Use and Reproduction No Copyright - United States
Identifier exotic_201304_014
Item Description
Title Page 277
Format (IMT)
  • image/jpeg
File Name exotic_201304_014_297.jpg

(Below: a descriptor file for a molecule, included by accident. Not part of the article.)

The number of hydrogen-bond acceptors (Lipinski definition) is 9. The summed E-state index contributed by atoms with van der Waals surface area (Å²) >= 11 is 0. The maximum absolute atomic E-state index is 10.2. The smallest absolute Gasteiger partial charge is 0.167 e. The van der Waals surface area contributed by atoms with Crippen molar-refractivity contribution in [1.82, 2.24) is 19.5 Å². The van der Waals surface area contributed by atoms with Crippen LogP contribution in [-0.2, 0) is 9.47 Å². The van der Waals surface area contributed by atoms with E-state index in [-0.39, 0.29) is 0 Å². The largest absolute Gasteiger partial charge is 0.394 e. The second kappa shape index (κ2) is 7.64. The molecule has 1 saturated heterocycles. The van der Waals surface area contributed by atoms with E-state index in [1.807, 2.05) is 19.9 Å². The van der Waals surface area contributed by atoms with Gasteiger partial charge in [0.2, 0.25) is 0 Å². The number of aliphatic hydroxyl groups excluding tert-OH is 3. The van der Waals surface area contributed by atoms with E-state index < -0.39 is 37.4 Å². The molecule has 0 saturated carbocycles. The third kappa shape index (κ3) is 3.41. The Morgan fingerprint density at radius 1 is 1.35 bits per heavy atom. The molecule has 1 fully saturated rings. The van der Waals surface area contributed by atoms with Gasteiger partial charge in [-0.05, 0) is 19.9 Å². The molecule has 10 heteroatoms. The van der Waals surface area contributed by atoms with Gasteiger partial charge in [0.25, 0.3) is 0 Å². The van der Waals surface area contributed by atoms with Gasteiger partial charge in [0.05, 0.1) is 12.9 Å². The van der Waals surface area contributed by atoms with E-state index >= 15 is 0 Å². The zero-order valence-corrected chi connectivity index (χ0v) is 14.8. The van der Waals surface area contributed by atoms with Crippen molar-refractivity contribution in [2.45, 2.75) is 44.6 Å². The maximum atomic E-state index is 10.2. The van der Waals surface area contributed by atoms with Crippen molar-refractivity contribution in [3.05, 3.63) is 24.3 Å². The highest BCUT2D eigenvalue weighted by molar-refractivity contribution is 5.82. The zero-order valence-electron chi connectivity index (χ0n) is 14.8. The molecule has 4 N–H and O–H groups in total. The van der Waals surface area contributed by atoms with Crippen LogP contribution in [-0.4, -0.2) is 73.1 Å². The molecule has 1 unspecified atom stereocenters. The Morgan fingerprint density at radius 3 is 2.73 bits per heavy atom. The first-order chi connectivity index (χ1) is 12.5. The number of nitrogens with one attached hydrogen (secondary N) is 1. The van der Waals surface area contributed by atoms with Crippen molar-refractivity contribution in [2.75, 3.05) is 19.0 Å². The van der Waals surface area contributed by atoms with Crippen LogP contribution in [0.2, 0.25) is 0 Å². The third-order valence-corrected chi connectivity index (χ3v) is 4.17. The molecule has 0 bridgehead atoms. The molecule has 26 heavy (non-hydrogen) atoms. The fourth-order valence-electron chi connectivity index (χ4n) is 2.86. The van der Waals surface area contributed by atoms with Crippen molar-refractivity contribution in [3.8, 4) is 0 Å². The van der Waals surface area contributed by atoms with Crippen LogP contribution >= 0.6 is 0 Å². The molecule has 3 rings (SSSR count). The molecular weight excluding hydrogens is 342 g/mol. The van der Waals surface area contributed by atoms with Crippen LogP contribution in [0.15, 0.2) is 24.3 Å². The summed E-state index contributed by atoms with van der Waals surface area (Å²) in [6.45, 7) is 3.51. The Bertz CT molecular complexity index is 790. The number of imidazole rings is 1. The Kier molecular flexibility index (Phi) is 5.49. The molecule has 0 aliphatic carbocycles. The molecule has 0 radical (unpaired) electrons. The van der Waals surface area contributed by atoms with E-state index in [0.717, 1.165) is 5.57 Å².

Transcript ^M BATTLE-FIELDS. 277 remained in Canaanite hands, and hither to their friends and kinsfolk the Philistines carried their trophies, and mutilated and exposed the royal corpses. From Ras Seiban a fine panorama is stretched, in which the widespread ruins and arches of Beisan (Bethshean) are conspicuous. This hill seems still to be a stronghold of the aboriginal races. The fellahin of Mezar and Jelbon are very dark and square-built, and recall our ideal of the old Canaanites. Mohammedan in name and fanaticism, though very ignorant of the tenets of the Prophet, they attach far greater importance to the worship of the new moon on the high places of this ridge, like Ras Seiban, than to the ceremonial of the mosque. They seem, in fact, to be an isolated survival left overlooked by successive waves of conquerors on these barren, uninviting heights. We have not yet completed the circuit of battle-fields which fringe uninterruptedly this historic plain. Let us look westward, where the nullahs of Taanach, Rimmon, and Megiddo, and others beyond in rapid succession, push into the plain. Here was fought the battle of Meo-iddo, when the last of the great Kings of Judah, Josiah, fell, and the kingdom received a blow from which it never rallied. The Egyptian King, Pharaoh Necho, in his march against Assyria, had rounded the promontory of Carmel, coming up by the Plain of Sharon, and thus following up the course of the Kishon, encountered the army of Judah at Megiddo. We can see the four "tells," or heaps, of Lejjun, Ta'anuk, Rummaneh, and Mutesellim, which seem to have been the " Quadrilateral " on which the king relied, and where he elected to resist the invader. We know no further details of the battle than the death of Josiah, annually bewailed with the weeping of Hadad-rimmon. It has been suggested that most probably it was on the very same field that the kingdom of Israel had already received its death-blow, and that here Shalmaneser defeated Hosea, its last monarch. The event is referred to by Hosea the prophet, who speaks prophetically of the bow of Israel as broken in the Valley of Jezreel, and again historically of Shalmaneser's butchery at Beth Arbel. We cannot however, identify Beth Arbel with any spot in this neighbourhood; and as there is an almost unquestioned identification of one Beth Arbel with Irbid, close to Hattin, by the Lake of Gennesaret, we should rather place the overthrow of the northern kingdom on the upland plain of Hattin, where the last army of the Crusaders was annihilated. We have lingered long on the sides of Mount Gilboa, for the view from Jezreel has suggested a reminiscence of every battle which has rendered this plain famous. Let us now cross the southern branch of the eastern plain, and we shall find ourselves among scenes which arouse less martial but more hallowed memories than these, which have been called the most secular of sacred history. It is but a short walk across the head of the plain from 'Ain Jalud to Shunem (Sulem), near the base of the opposite hill; in fact it rests upon its foot. The village is one of the least attractive and most squalid in the country, surrounded by mean enclosures and ungainly hedges of prickly pear, with crooked lanes always ankle-deep either in sand or mud, according to the weather. All the houses but one are of mud, and there is nothing to lead us to picture it as the home either of a fair Shunammite or of a great lady (see page 269).